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COVID-19 conscience tracing: mapping the moral distances of coronavirus
  1. David Shaw1,2
  1. 1 Health, Ethics and Society, Care and Public Health Research Institute, Maastricht University Faculty of Health Medicine and Life Sciences, Maastricht, Limburg, The Netherlands
  2. 2 Institute for Biomedical Ethics, University of Basel, Basel, Switzerland
  1. Correspondence to Dr David Shaw, Health, Ethics and Society, Maastricht University Faculty of Health Medicine and Life Sciences, Maastricht 6229 ER, Limburg, The Netherlands;{at}


One of the many problems posed by the collective effort to tackle COVID-19 is non-compliance with restrictions. Some people would like to obey restrictions but cannot due to their job or other life circumstances; others are not good at following rules that restrict their liberty, even if the potential consequences of doing so are repeatedly made very clear to them. Among this group are a minority who simply do not care about the consequences of their actions. But many others fail to accurately perceive the harms that they might be causing. One of the main reasons for this is that the harms done by transmitting COVID-19 to someone else are morally distant from the agent, particularly in cases where infection is asymptomatic. In this paper, I describe seven different aspects of moral distance in the context of COVID-19, explore how they affect (lack of) motivation to obey restrictions, and suggest several ways in which such moral distance can be reduced — primarily through enhanced-contact tracing that makes it clear to individuals and the public precisely who they could be harming and how.

  • COVID-19
  • public health ethics
  • social aspects
  • public policy

Data availability statement

There are no data in this work.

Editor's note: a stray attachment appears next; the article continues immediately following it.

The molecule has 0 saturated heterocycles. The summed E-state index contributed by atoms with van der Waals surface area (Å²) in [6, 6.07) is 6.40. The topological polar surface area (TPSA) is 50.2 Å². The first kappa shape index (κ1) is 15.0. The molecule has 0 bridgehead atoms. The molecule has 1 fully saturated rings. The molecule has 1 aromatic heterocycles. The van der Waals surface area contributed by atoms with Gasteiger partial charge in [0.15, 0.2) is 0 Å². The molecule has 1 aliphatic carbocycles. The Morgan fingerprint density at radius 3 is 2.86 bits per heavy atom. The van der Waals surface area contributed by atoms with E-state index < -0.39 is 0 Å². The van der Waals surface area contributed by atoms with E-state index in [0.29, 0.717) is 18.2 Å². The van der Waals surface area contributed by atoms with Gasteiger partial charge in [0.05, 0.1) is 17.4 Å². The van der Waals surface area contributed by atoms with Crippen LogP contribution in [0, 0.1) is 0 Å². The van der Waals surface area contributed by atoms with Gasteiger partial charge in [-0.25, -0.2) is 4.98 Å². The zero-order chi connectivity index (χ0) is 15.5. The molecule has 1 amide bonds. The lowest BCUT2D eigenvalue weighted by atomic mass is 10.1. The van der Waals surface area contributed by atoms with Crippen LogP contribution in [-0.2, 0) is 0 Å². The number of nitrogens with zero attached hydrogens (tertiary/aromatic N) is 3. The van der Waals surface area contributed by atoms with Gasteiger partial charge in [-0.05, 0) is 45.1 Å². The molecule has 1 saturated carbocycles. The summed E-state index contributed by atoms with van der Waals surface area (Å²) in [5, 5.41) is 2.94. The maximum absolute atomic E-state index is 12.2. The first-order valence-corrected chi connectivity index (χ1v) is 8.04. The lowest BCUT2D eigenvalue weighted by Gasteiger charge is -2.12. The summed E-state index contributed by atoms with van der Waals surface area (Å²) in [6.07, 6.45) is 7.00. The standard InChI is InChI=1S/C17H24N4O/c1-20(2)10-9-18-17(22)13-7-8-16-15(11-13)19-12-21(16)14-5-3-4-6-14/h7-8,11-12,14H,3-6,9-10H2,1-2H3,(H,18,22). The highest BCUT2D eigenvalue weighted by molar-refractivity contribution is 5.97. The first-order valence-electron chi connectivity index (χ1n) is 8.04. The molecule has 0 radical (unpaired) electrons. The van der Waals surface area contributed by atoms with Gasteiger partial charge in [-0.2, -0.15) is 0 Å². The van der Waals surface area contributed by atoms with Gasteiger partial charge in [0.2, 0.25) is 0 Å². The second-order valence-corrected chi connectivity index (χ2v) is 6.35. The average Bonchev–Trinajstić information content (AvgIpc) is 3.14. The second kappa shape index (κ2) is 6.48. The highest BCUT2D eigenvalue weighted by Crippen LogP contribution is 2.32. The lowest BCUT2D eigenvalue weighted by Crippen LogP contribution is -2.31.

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Coronavirus can turn us into killers who do not know they have killed. I might have the virus without knowing it, have a drink with a friend indoors (despite restrictions forbidding that) and inadvertently infect him; he might also be asymptomatic, and then inadvertently infect his grandmother, who then dies. In such a case, it is very unlikely that contact tracing as currently practiced in the UK would ever reveal that my friend had asymptomatic COVID-19. This is because it aims to identify people infected after the index case, rather than before, and because of the time it takes to conduct contact tracing and the target of that tracing: it seeks to identify anyone who spent over 15 min within 2 m of the infected person over the previous 48 hours, in order to identify anyone who might have been infected by that person:

We are interested in 48 hours before you developed symptoms and the time since you developed symptoms. Close contact means:

  • Having face-to-face contact with someone less than 1 m away (this will include times where you have worn a face covering or a face mask).

  • Spending more than 15 min within 2 metres of someone

  • Travelling in a car or other small vehicle with someone (even on a short journey) or close to them on a plane.1

But by the time my friend’s grandmother develops symptoms and becomes the index case, it is quite possible that more time than that will have passed, meaning he will fall outwith the tracing net; and of course, it is possible, particularly with the new more infectious strain,2 that he infected her despite staying over 2 m away, meaning he would definitely not be caught by the net. In any case, the aim of UK contact tracing is not to find who infected the index case, but to find who the index case infected. It is thus extremely improbable that I would also be contact traced and found to have (had) the virus. And in the absence of identification by contact tracing, my friend and I can hardly be blamed for not realising that I was the one who led to his grandmother being infected. Or can we? Perhaps if we understood the science better and tried to exercise our moral imaginations, we would have realised. In this paper, I explore the many types of moral distance involved in thinking about COVID-19, and explore strategies for lessening such distance.

The many moral distances of COVID-19